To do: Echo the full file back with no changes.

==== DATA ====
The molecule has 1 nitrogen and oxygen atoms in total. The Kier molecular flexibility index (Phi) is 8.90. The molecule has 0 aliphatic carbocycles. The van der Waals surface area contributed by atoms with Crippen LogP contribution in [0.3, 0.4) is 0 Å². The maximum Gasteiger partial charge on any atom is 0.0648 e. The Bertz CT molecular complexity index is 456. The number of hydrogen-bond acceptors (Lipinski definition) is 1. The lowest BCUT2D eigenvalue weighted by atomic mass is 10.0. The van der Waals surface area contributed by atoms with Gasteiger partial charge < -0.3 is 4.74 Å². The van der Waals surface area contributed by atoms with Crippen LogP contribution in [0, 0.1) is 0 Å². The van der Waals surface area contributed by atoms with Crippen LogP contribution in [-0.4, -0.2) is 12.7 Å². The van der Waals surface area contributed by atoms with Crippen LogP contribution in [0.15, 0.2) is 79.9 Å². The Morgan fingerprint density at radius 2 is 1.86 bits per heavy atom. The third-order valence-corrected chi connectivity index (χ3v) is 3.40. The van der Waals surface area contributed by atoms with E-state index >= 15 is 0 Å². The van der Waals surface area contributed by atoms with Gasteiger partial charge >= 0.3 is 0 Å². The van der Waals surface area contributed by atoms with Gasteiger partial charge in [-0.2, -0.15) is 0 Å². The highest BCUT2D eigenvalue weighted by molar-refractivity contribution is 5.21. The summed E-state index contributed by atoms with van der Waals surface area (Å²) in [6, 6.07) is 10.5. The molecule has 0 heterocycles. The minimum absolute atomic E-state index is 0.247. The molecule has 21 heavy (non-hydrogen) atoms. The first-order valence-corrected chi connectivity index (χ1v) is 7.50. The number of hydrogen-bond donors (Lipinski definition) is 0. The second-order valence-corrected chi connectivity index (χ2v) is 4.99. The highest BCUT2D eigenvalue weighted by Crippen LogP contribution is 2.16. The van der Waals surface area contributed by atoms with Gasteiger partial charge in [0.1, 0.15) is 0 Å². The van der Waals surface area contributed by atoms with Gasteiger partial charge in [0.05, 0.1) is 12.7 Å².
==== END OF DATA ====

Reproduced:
The molecule has 1 nitrogen and oxygen atoms in total. The Kier molecular flexibility index (Phi) is 8.90. The molecule has 0 aliphatic carbocycles. The van der Waals surface area contributed by atoms with Crippen LogP contribution in [0.3, 0.4) is 0 Å². The maximum Gasteiger partial charge on any atom is 0.0648 e. The Bertz CT molecular complexity index is 456. The number of hydrogen-bond acceptors (Lipinski definition) is 1. The lowest BCUT2D eigenvalue weighted by atomic mass is 10.0. The van der Waals surface area contributed by atoms with Gasteiger partial charge < -0.3 is 4.74 Å². The van der Waals surface area contributed by atoms with Crippen LogP contribution in [0, 0.1) is 0 Å². The van der Waals surface area contributed by atoms with Crippen LogP contribution in [-0.4, -0.2) is 12.7 Å². The van der Waals surface area contributed by atoms with Crippen LogP contribution in [0.15, 0.2) is 79.9 Å². The Morgan fingerprint density at radius 2 is 1.86 bits per heavy atom. The third-order valence-corrected chi connectivity index (χ3v) is 3.40. The van der Waals surface area contributed by atoms with E-state index >= 15 is 0 Å². The van der Waals surface area contributed by atoms with Gasteiger partial charge >= 0.3 is 0 Å². The van der Waals surface area contributed by atoms with Gasteiger partial charge in [-0.2, -0.15) is 0 Å². The highest BCUT2D eigenvalue weighted by molar-refractivity contribution is 5.21. The summed E-state index contributed by atoms with van der Waals surface area (Å²) in [6, 6.07) is 10.5. The molecule has 0 heterocycles. The minimum absolute atomic E-state index is 0.247. The molecule has 21 heavy (non-hydrogen) atoms. The first-order valence-corrected chi connectivity index (χ1v) is 7.50. The number of hydrogen-bond donors (Lipinski definition) is 0. The second-order valence-corrected chi connectivity index (χ2v) is 4.99. The highest BCUT2D eigenvalue weighted by Crippen LogP contribution is 2.16. The van der Waals surface area contributed by atoms with Gasteiger partial charge in [0.1, 0.15) is 0 Å². The van der Waals surface area contributed by atoms with Gasteiger partial charge in [0.05, 0.1) is 12.7 Å².